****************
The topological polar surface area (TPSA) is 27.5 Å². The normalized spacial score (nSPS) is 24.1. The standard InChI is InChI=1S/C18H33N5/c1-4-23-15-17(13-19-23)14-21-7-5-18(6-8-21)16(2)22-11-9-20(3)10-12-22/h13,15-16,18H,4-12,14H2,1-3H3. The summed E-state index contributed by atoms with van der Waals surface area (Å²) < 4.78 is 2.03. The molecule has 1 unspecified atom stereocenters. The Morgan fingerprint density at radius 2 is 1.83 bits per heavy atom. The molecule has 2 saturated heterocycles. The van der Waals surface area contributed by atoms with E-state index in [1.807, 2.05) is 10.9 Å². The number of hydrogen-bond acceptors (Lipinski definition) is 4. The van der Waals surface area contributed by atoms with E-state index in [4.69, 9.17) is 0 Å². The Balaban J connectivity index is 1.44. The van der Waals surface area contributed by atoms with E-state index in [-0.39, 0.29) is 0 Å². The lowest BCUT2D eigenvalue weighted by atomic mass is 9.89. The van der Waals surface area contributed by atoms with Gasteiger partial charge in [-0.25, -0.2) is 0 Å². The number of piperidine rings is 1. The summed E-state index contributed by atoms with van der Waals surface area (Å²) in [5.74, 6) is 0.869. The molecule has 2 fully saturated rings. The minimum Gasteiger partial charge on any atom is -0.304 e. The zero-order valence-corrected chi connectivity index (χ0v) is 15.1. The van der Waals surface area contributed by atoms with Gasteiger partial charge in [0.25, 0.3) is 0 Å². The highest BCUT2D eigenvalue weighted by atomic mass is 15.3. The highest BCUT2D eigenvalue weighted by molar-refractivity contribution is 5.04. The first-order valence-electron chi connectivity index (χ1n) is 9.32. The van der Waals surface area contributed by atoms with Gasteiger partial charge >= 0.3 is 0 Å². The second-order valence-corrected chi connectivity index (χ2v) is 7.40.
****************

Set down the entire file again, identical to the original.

The topological polar surface area (TPSA) is 27.5 Å². The normalized spacial score (nSPS) is 24.1. The standard InChI is InChI=1S/C18H33N5/c1-4-23-15-17(13-19-23)14-21-7-5-18(6-8-21)16(2)22-11-9-20(3)10-12-22/h13,15-16,18H,4-12,14H2,1-3H3. The summed E-state index contributed by atoms with van der Waals surface area (Å²) < 4.78 is 2.03. The molecule has 1 unspecified atom stereocenters. The Morgan fingerprint density at radius 2 is 1.83 bits per heavy atom. The molecule has 2 saturated heterocycles. The van der Waals surface area contributed by atoms with E-state index in [1.807, 2.05) is 10.9 Å². The number of hydrogen-bond acceptors (Lipinski definition) is 4. The van der Waals surface area contributed by atoms with E-state index in [4.69, 9.17) is 0 Å². The Balaban J connectivity index is 1.44. The van der Waals surface area contributed by atoms with E-state index in [-0.39, 0.29) is 0 Å². The lowest BCUT2D eigenvalue weighted by atomic mass is 9.89. The van der Waals surface area contributed by atoms with Gasteiger partial charge in [-0.25, -0.2) is 0 Å². The number of piperidine rings is 1. The summed E-state index contributed by atoms with van der Waals surface area (Å²) in [5.74, 6) is 0.869. The molecule has 2 fully saturated rings. The minimum Gasteiger partial charge on any atom is -0.304 e. The zero-order valence-corrected chi connectivity index (χ0v) is 15.1. The van der Waals surface area contributed by atoms with Gasteiger partial charge in [0.25, 0.3) is 0 Å². The highest BCUT2D eigenvalue weighted by atomic mass is 15.3. The highest BCUT2D eigenvalue weighted by molar-refractivity contribution is 5.04. The first-order valence-electron chi connectivity index (χ1n) is 9.32. The van der Waals surface area contributed by atoms with Gasteiger partial charge >= 0.3 is 0 Å². The second-order valence-corrected chi connectivity index (χ2v) is 7.40.